Tarleton choirs, civic chorale to perform Handel’s Messiah Dec. 6

Tarleton State University's choirs, the Cross Timbers Civic Chorale and members of the Forth Worth Symphony Orchestra will combine for the 35th annual presentation of Handel's Messiah on Dec. 6.

STEPHENVILLE (December 2, 2014) — Composed in 1741 and based on Biblical text, Handel’s Messiah, the well-known oratorio foretelling Christ’s birth, most famously through its magnificent “Hallelujah Chorus,” will be performed by the Tarleton State University choral program and Cross Timbers Civic Chorale and accompanied by the Fort Worth Symphony Orchestra.

The holiday masterpiece will be performed at 7:30 p.m., Saturday, Dec. 6 in the Clyde H. Wells Fine Arts Center auditorium. The concert is open to the general public and admission is $12. Tickets go on sale one hour prior to the performance at the box office.

This year marks the 35th annual presentation of theMessiah on the Stephenville campus, which will include several members of the choir who sang the very first concert, including Cathy Knoll, Brad Allen, Steve Chambers, Leesa Levisay, Sena Leese and Lynn Christopher.

In all, 110 vocalists and approximately 50 members of the Fort Worth Symphony Orchestra will combine for this holiday tradition, all under the direction of Dr. Troy Robertson, director of choirs at Tarleton.

Former Tarleton professor and director of choirs Dr. Chuck Rives will join the ensemble as guest conductor, as well as faculty members Dr. Heather Hawk and Dr. Iwao Asakura, who will serve as featured soloists during the presentation of the Messiah.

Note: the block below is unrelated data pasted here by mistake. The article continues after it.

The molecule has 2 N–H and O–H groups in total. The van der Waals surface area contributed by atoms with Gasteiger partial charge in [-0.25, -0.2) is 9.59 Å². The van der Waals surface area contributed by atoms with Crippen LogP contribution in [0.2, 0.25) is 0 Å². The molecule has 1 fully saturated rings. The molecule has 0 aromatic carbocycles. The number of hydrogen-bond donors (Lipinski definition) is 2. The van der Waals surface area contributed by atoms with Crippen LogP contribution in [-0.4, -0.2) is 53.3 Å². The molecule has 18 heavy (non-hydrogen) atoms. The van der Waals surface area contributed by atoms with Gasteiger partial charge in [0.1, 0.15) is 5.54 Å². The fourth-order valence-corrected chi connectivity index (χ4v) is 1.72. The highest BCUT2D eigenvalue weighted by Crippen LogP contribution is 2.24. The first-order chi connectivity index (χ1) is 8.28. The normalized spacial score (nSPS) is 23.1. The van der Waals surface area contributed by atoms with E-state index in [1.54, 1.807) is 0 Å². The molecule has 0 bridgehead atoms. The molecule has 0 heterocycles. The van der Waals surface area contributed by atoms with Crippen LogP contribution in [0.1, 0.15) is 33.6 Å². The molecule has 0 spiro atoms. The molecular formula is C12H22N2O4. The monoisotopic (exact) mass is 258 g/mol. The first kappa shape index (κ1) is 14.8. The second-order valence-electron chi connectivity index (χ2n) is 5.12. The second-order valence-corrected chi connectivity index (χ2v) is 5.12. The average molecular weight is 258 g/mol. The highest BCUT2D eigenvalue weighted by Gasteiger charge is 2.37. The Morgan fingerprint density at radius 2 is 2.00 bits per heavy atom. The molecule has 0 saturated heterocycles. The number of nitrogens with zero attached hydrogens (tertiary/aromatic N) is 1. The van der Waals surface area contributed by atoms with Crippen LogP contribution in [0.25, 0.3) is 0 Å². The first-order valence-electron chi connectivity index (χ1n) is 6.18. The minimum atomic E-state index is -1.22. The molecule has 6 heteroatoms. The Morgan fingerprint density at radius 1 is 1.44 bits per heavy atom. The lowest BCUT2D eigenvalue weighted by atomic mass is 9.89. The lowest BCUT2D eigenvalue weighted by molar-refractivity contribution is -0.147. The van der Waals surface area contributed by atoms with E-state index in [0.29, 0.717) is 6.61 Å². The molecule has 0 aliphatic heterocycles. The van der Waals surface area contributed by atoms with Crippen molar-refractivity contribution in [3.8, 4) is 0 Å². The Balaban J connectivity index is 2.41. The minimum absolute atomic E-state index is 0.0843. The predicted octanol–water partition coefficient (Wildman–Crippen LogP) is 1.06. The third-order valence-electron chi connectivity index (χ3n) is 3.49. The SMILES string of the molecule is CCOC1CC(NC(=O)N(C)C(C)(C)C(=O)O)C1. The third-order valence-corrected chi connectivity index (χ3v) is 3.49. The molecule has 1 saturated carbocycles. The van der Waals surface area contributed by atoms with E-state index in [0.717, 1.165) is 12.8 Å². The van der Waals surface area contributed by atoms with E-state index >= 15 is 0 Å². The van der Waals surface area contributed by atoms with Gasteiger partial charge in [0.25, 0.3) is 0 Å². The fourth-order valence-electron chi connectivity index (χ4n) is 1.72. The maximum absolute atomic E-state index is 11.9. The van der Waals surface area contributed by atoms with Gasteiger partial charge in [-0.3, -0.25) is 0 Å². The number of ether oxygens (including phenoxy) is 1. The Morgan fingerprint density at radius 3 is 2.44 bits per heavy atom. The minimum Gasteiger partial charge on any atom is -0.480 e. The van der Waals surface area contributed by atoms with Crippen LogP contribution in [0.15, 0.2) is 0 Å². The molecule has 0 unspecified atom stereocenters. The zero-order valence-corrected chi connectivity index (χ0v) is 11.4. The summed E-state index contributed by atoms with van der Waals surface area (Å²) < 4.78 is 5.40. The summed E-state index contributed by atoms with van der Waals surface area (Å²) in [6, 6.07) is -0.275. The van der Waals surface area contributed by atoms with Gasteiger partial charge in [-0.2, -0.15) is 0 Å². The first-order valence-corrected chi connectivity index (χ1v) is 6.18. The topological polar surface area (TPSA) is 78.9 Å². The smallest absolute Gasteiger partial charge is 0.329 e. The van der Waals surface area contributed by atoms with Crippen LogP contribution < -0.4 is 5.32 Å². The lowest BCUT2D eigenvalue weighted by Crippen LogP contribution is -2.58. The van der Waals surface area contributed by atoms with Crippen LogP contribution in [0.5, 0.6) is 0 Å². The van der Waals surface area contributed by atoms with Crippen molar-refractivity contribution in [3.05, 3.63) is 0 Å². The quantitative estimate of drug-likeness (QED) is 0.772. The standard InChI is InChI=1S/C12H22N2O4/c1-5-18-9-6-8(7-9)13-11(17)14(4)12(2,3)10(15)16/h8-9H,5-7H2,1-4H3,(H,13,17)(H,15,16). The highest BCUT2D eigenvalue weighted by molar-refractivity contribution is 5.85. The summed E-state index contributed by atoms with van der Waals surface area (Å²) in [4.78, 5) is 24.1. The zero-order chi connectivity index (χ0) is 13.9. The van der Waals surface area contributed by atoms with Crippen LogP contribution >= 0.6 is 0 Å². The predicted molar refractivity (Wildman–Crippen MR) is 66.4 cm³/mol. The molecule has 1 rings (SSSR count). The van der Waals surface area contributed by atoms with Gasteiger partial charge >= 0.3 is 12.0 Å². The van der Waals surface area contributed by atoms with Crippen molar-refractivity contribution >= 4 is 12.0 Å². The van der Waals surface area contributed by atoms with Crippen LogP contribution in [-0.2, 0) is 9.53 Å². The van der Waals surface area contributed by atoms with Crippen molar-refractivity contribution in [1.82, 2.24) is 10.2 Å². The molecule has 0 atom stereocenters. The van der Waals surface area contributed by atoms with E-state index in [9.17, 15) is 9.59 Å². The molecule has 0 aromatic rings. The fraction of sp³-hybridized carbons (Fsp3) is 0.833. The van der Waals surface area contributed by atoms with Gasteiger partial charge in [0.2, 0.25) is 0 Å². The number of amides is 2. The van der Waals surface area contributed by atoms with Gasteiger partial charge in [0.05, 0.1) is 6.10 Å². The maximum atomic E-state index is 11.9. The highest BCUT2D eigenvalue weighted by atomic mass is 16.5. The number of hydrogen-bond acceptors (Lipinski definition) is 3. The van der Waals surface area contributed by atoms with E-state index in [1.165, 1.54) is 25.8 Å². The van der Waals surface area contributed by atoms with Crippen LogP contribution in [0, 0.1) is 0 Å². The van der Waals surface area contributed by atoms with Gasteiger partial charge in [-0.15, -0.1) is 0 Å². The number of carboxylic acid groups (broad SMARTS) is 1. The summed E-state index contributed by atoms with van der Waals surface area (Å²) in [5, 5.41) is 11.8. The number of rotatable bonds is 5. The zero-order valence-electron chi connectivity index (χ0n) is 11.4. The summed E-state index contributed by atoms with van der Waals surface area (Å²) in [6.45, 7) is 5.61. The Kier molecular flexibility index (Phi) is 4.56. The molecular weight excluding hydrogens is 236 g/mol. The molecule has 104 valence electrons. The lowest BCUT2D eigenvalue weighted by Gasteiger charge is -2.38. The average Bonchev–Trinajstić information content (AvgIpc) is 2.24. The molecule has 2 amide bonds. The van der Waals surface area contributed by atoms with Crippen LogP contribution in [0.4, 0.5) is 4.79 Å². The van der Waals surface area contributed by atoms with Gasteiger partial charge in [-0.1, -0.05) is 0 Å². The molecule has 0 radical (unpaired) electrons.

Tarleton State University's choirs, the Cross Timbers Civic Chorale and members of the Forth Worth Symphony Orchestra will combine for the 35th annual presentation of Handel's Messiah on Dec. 6.
Tarleton State University’s choirs, the Cross Timbers Civic Chorale and members of the Forth Worth Symphony Orchestra will combine for the 35th annual presentation of Handel’s Messiah on Dec. 6.

In addition to Messiah, the choirs will present several carols, mostly a cappella, including Fum, Fum Fum, The Holly and The Ivy, God Rest Ye Merry, Gentlemen and Peter J. Wilhousky’s famous arrangement of Carol of the Bells.

“Handel’s Messiah is one of the most durable, recognizable symbols of the holiday season. It has enjoyed a 272-year uninterrupted performance history,” said Robertson. “We are thrilled to be continuing that history with the 35th annual performance of Handel’s Messiah by Tarleton’s choral ensembles and the Cross Timbers Civic Chorale.”

The upcoming holiday concert featuring Messiah, is just one of many performances open to the public presented by Tarleton’s Department of Fine Arts. For more information about future concerts and events at the Fine Arts Center, visit www.tarleton.edu/finearts.

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